The Earl of Aboyne
No: 235; variant: 235F
- THE Earl of Aboyne is to London gane,
And a’ his nobles with him;
He’s left his lady him behin,
He’s awa, to remain in Lundon.
- She’s called upon her waiting-maid
To busk her in her claithin;
Her sark was o cambrick very fine,
And her bodice was the red buckskin.
- Her stockings were o silk sae fine,
And her shoon o the fine cordan;
Her coat was o the guid green silk,
Turnit up wi a siller warden.
- Her goun was also o the silk,
Turned up wi a siller warden,
And stately tripped she doun the stair,
As she saw her gude lord comin.
- She gaed thro the close and grippit his horse,
Saying, Ye’re welcome hame frae London!
‘Gin that be true, come kiss me now,
Come kiss me for my coming.
- ‘For blythe and cantie may ye be,
And thank me for my comin,
For the morn would hae been my wedding-day
Had I remained in London.’
- She turnd her richt and round about,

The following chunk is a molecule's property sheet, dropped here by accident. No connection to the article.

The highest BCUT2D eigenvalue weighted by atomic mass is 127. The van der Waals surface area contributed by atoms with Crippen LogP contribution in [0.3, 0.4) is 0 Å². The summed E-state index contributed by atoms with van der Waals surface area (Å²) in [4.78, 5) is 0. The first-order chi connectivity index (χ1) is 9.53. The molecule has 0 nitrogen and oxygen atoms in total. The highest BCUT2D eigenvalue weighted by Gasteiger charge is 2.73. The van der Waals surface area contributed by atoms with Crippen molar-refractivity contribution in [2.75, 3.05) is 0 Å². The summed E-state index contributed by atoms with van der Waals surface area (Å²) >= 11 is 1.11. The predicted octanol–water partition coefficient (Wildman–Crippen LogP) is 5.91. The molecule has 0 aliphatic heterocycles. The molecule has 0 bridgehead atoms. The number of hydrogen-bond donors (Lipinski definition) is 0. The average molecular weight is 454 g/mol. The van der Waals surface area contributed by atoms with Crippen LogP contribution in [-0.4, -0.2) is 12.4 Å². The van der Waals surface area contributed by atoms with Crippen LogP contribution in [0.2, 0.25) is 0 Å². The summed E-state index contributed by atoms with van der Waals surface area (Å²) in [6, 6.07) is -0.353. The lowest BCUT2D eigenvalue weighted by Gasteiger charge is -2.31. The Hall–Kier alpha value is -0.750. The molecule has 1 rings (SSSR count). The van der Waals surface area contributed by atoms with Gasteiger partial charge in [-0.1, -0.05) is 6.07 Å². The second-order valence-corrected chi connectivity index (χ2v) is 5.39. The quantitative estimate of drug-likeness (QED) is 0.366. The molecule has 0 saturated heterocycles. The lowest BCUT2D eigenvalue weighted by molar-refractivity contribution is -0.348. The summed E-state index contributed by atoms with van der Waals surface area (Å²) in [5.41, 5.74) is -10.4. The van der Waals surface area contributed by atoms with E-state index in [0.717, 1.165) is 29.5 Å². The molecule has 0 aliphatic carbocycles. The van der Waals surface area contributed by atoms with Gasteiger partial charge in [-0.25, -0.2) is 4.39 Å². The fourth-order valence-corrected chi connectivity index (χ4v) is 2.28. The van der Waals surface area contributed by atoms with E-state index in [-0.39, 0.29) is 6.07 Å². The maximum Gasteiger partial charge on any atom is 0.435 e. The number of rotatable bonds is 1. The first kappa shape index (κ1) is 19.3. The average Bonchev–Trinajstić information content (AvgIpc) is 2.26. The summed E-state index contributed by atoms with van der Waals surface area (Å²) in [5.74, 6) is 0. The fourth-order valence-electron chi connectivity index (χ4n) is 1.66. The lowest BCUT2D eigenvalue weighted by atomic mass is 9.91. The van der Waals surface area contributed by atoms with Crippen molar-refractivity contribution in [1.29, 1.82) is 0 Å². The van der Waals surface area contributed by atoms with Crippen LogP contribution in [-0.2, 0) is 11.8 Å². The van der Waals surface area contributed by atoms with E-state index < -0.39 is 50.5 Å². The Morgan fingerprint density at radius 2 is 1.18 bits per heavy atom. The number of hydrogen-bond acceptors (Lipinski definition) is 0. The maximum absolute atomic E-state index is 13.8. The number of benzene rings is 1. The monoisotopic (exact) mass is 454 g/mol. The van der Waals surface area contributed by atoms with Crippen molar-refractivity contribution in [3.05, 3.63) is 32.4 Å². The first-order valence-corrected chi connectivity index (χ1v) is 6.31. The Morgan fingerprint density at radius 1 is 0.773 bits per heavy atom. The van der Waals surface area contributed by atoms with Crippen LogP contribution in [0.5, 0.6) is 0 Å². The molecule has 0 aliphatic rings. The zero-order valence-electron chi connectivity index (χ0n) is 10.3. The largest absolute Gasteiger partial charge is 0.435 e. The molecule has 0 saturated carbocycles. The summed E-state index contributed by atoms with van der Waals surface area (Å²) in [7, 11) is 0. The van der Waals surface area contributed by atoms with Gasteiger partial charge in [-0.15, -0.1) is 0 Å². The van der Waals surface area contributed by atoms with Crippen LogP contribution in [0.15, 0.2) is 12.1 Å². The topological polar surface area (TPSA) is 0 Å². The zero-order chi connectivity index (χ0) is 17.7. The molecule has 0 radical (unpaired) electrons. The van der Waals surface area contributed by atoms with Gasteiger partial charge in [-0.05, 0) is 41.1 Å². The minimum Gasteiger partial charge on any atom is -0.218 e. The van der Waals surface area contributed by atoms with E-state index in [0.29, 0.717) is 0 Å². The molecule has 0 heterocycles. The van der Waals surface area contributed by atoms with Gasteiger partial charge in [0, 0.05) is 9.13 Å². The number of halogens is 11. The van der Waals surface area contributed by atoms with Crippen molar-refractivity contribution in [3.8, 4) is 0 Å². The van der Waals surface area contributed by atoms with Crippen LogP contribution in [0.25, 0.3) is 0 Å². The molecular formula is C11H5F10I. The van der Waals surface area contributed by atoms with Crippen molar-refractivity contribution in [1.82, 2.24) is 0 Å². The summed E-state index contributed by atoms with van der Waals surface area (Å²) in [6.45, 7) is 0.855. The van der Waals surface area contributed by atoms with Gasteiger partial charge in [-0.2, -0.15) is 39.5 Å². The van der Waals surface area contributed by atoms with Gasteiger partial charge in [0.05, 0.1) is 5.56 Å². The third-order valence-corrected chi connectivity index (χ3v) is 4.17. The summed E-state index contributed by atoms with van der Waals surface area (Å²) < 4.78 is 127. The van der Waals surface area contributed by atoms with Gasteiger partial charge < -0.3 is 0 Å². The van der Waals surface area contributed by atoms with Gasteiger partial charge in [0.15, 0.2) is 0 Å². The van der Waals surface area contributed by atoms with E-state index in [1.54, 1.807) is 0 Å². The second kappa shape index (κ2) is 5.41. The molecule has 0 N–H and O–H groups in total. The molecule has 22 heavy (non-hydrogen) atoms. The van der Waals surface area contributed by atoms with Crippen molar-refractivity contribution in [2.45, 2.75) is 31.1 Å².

She was a waefu woman:
‘Gin the morn would hae been your weddin-day,
Gae kiss your whores in London.’
- He turned him richt and round about,
He was sorry for his comin:
‘Loup on your steeds, ye nobles a’,
The morn we’ll dine in London.’
- She lived a year in meikle wae,
And the doctors dealin wi her;
At lang and last her heart it brast
And the letters gade to London.
- And when he saw the seals o black,
He fell in a deadly weeping;
He said, She’s dead whom I loed best,
And she had my heart in keeping.
- ‘Loup on your steeds, ye nobles a’,
I’m sorry for our comin;
Frae our horse to our hat, we’ll gae in black,
And we’ll murn for Peggy Irwine.’
- They rade on but stap or stay
Till they came to her father’s garden,
Whare fifty o the bravest lords
Were convoying Peggy Irwine.